Loyalists target St Patrick’s Day events
Loyalist ‘flag protestors’ set upon St Patrick’s Day celebrations in Belfast city on Sunday evening before engaging in a full-blown riot.
The trouble began when a group of masked loyalist youths blocked the road near intersection of the Donegall Road at Shaftesbury Square. The area was crowded with people who had been enjoying the parade and the Bank Holiday weekend festivities.
Apparently outraged by the St Patrick’s Day entertainments, the flag-waving loyalist mob burned bins on the road before throwing bricks and bottles at the PSNI police. One member of the PSNI was injured in the disorder, which continued for more than two hours.
There have been dozens of violent clashes recently involving militant unionists angered by a decision of Belfast city councillors to limit the flying of the British Union Jack at City Hall to 18 designated days each year. Sunday’s clashes took place despite Belfast City Hall flying the British flag for St Patrick’s Day alongside the cross of St Patrick.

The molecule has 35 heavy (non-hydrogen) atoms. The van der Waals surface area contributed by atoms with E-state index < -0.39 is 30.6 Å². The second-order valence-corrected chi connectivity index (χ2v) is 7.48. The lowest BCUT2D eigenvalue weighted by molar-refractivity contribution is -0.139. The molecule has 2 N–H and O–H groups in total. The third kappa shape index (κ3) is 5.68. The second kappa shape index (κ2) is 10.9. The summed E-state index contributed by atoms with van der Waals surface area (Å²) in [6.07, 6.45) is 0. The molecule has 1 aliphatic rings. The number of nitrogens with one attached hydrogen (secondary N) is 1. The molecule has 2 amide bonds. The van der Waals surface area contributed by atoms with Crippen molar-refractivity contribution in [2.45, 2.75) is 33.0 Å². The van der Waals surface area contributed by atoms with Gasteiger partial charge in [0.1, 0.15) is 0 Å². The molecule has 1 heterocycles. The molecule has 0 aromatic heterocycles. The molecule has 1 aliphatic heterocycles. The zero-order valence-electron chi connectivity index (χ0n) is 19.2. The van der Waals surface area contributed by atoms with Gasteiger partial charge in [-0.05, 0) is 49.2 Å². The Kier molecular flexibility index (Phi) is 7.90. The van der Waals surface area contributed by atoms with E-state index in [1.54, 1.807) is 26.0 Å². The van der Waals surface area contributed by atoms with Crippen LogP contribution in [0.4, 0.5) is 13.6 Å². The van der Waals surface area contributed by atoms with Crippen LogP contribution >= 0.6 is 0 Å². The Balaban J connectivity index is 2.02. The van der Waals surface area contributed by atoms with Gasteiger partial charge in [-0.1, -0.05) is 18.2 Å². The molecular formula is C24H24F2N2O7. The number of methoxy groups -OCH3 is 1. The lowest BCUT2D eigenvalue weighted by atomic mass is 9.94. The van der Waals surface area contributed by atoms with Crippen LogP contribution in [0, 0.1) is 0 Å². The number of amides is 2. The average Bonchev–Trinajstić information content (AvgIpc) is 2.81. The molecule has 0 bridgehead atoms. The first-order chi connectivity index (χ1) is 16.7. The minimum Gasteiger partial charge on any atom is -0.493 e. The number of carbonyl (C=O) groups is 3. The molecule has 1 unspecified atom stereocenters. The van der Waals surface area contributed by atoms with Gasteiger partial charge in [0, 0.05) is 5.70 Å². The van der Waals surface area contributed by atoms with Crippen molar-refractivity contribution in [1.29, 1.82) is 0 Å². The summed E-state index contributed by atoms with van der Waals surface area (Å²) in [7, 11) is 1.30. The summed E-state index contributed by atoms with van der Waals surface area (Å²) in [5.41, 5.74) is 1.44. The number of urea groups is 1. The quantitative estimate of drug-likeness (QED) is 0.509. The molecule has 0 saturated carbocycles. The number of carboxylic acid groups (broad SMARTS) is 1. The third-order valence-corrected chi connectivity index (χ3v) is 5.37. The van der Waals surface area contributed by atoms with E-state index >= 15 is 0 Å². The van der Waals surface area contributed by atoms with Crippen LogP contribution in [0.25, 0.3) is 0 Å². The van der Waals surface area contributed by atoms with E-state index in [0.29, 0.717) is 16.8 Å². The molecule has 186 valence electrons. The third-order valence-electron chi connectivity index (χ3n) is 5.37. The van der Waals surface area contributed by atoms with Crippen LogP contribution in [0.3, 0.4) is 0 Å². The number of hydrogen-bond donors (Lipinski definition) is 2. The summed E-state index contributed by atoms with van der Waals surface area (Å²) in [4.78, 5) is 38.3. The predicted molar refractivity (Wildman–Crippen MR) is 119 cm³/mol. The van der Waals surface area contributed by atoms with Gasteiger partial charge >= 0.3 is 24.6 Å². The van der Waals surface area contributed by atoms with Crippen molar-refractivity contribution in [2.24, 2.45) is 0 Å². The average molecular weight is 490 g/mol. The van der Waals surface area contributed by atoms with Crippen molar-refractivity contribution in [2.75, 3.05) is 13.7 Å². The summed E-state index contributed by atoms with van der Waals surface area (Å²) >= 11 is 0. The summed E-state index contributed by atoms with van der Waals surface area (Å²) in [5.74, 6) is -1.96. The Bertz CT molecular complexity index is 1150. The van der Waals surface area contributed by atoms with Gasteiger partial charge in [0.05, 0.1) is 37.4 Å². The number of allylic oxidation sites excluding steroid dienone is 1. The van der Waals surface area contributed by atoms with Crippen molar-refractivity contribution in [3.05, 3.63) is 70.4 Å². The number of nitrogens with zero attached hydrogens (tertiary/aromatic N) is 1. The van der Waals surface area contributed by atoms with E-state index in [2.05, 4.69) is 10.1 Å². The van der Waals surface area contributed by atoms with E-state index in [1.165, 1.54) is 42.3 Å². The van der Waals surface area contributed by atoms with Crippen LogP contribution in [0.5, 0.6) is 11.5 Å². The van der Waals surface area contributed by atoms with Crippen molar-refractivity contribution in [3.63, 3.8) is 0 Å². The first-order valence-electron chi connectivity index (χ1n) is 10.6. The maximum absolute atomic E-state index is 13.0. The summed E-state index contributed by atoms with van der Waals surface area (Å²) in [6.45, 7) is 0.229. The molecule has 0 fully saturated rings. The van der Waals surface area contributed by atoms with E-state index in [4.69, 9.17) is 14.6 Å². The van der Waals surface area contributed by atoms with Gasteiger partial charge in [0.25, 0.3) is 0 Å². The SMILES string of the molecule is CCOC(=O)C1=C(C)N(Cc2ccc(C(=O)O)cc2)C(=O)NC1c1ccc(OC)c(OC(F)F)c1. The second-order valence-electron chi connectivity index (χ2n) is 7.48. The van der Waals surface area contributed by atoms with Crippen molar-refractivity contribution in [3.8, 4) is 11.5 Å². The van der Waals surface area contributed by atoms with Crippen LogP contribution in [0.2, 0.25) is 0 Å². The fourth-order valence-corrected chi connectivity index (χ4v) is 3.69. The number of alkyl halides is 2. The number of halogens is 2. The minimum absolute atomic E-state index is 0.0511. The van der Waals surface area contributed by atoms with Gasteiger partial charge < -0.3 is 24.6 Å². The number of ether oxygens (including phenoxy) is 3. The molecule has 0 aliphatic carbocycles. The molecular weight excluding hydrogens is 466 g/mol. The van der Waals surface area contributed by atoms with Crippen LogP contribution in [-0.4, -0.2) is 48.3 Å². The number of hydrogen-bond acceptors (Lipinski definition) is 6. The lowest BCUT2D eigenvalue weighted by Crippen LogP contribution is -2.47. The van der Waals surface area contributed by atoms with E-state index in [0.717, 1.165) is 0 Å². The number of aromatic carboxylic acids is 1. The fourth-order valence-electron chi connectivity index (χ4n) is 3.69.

Unionist councillor Ruth Patterson bizarrely claimed that the loyalists had attempted to hold a peaceful protest outside a city centre bar but that those celebrating St Patrick’s Day inside had “taunted” them.
“There seems to be a one-sided agenda at the moment with the PSNI and that is most certainly to come down very heavily on flag protestors while others get away with everything,” she added.
Despite the cold, thousands lined the Belfast streets for a short but spectacular carnival parade to mark St Patrick’s Day, with dancers, acrobats and musicians.
It was one of hundreds of parades around Ireland to mark the patron saint’s day.
Dublin’s more famous parade was headed by a group of tourists as part of ‘the Gathering’ programme. A giant Irish-knit jumper and the world’s biggest raggy doll were among the floats which were paraded through the capital’s streets.
In Omagh, the annual parade had to be rerouted after loyalists hoisted Union Jacks along part of the planned parade route in an intimidatory manner.
The decision to change the parade route was taken at an emergency council meeting just hours before the event was due to begin.
Sinn Fein Councillor Sean Begley said the failure of unionist representatives to have the flags removed had ruined a plan for an inclusive, cross-community event.
“We made the case that the huge number of flags makes the environment uncomfortable for many nationalists and completely undermines the council’s policy of neutrality,” he said.
“It is highly frustrating that unionists like to talk about cultural equality but when it comes to actually showing leadership they fail miserably.”